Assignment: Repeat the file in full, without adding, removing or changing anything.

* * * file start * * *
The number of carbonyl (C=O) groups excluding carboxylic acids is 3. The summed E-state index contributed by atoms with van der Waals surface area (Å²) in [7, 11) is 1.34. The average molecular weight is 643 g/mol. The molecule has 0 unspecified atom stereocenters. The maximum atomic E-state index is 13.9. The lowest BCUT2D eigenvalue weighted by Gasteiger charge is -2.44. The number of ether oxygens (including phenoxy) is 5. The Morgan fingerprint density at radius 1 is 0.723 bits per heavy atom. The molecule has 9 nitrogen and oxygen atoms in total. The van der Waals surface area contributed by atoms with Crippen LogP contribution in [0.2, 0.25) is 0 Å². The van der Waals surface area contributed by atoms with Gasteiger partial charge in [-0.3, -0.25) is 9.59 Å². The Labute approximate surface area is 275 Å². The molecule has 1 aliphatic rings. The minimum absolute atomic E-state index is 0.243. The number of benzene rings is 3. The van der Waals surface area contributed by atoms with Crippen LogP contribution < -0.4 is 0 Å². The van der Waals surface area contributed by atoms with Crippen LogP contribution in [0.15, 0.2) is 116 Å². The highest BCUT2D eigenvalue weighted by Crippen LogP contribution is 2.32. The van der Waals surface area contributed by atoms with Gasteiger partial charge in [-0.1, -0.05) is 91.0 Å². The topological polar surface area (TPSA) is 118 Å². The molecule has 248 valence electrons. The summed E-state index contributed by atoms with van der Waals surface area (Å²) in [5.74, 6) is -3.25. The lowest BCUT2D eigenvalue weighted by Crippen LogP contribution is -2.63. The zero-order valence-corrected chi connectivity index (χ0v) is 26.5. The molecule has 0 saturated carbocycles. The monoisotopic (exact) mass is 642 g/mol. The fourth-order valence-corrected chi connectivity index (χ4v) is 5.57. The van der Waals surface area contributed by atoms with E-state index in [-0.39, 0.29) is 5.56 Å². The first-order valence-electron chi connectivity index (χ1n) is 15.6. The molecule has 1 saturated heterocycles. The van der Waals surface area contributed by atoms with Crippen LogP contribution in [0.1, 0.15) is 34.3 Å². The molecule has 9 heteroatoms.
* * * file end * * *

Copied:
The number of carbonyl (C=O) groups excluding carboxylic acids is 3. The summed E-state index contributed by atoms with van der Waals surface area (Å²) in [7, 11) is 1.34. The average molecular weight is 643 g/mol. The molecule has 0 unspecified atom stereocenters. The maximum atomic E-state index is 13.9. The lowest BCUT2D eigenvalue weighted by Gasteiger charge is -2.44. The number of ether oxygens (including phenoxy) is 5. The Morgan fingerprint density at radius 1 is 0.723 bits per heavy atom. The molecule has 9 nitrogen and oxygen atoms in total. The van der Waals surface area contributed by atoms with Crippen LogP contribution in [0.2, 0.25) is 0 Å². The van der Waals surface area contributed by atoms with Gasteiger partial charge in [-0.3, -0.25) is 9.59 Å². The Labute approximate surface area is 275 Å². The molecule has 1 aliphatic rings. The minimum absolute atomic E-state index is 0.243. The number of benzene rings is 3. The van der Waals surface area contributed by atoms with Crippen LogP contribution < -0.4 is 0 Å². The van der Waals surface area contributed by atoms with Crippen LogP contribution in [0.15, 0.2) is 116 Å². The highest BCUT2D eigenvalue weighted by Crippen LogP contribution is 2.32. The van der Waals surface area contributed by atoms with Gasteiger partial charge in [-0.1, -0.05) is 91.0 Å². The topological polar surface area (TPSA) is 118 Å². The molecule has 248 valence electrons. The summed E-state index contributed by atoms with van der Waals surface area (Å²) in [5.74, 6) is -3.25. The lowest BCUT2D eigenvalue weighted by Crippen LogP contribution is -2.63. The zero-order valence-corrected chi connectivity index (χ0v) is 26.5. The molecule has 0 saturated carbocycles. The monoisotopic (exact) mass is 642 g/mol. The fourth-order valence-corrected chi connectivity index (χ4v) is 5.57. The van der Waals surface area contributed by atoms with E-state index in [-0.39, 0.29) is 5.56 Å². The first-order valence-electron chi connectivity index (χ1n) is 15.6. The molecule has 1 saturated heterocycles. The van der Waals surface area contributed by atoms with Crippen LogP contribution in [0.1, 0.15) is 34.3 Å². The molecule has 9 heteroatoms.